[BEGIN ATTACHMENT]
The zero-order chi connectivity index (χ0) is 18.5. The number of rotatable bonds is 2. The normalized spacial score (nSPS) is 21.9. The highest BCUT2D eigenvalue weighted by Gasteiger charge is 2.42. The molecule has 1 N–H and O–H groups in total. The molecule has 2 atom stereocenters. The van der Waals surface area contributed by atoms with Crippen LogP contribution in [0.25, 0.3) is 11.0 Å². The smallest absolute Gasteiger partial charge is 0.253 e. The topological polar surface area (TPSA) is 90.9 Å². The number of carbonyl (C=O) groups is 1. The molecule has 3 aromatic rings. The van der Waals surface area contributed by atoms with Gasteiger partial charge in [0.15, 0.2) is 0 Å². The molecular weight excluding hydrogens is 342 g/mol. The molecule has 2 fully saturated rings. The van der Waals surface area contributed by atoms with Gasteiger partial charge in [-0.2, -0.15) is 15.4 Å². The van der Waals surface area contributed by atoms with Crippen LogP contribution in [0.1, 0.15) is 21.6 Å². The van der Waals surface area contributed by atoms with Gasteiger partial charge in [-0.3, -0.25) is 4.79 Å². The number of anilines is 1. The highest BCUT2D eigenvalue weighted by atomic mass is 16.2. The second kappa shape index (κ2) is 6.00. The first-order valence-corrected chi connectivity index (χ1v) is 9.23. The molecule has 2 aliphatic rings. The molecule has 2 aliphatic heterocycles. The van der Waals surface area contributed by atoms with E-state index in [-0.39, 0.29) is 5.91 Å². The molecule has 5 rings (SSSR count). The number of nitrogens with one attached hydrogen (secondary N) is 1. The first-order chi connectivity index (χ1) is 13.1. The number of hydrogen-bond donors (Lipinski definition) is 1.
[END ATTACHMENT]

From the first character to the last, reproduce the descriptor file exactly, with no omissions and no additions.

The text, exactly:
The zero-order chi connectivity index (χ0) is 18.5. The number of rotatable bonds is 2. The normalized spacial score (nSPS) is 21.9. The highest BCUT2D eigenvalue weighted by Gasteiger charge is 2.42. The molecule has 1 N–H and O–H groups in total. The molecule has 2 atom stereocenters. The van der Waals surface area contributed by atoms with Crippen LogP contribution in [0.25, 0.3) is 11.0 Å². The smallest absolute Gasteiger partial charge is 0.253 e. The topological polar surface area (TPSA) is 90.9 Å². The number of carbonyl (C=O) groups is 1. The molecule has 3 aromatic rings. The van der Waals surface area contributed by atoms with Gasteiger partial charge in [0.15, 0.2) is 0 Å². The molecular weight excluding hydrogens is 342 g/mol. The molecule has 2 fully saturated rings. The van der Waals surface area contributed by atoms with Gasteiger partial charge in [-0.2, -0.15) is 15.4 Å². The van der Waals surface area contributed by atoms with Crippen LogP contribution in [0.1, 0.15) is 21.6 Å². The van der Waals surface area contributed by atoms with Gasteiger partial charge in [-0.3, -0.25) is 4.79 Å². The number of anilines is 1. The highest BCUT2D eigenvalue weighted by atomic mass is 16.2. The second kappa shape index (κ2) is 6.00. The first-order valence-corrected chi connectivity index (χ1v) is 9.23. The molecule has 2 aliphatic rings. The molecule has 2 aliphatic heterocycles. The van der Waals surface area contributed by atoms with E-state index in [-0.39, 0.29) is 5.91 Å². The molecule has 5 rings (SSSR count). The number of nitrogens with one attached hydrogen (secondary N) is 1. The first-order chi connectivity index (χ1) is 13.1. The number of hydrogen-bond donors (Lipinski definition) is 1.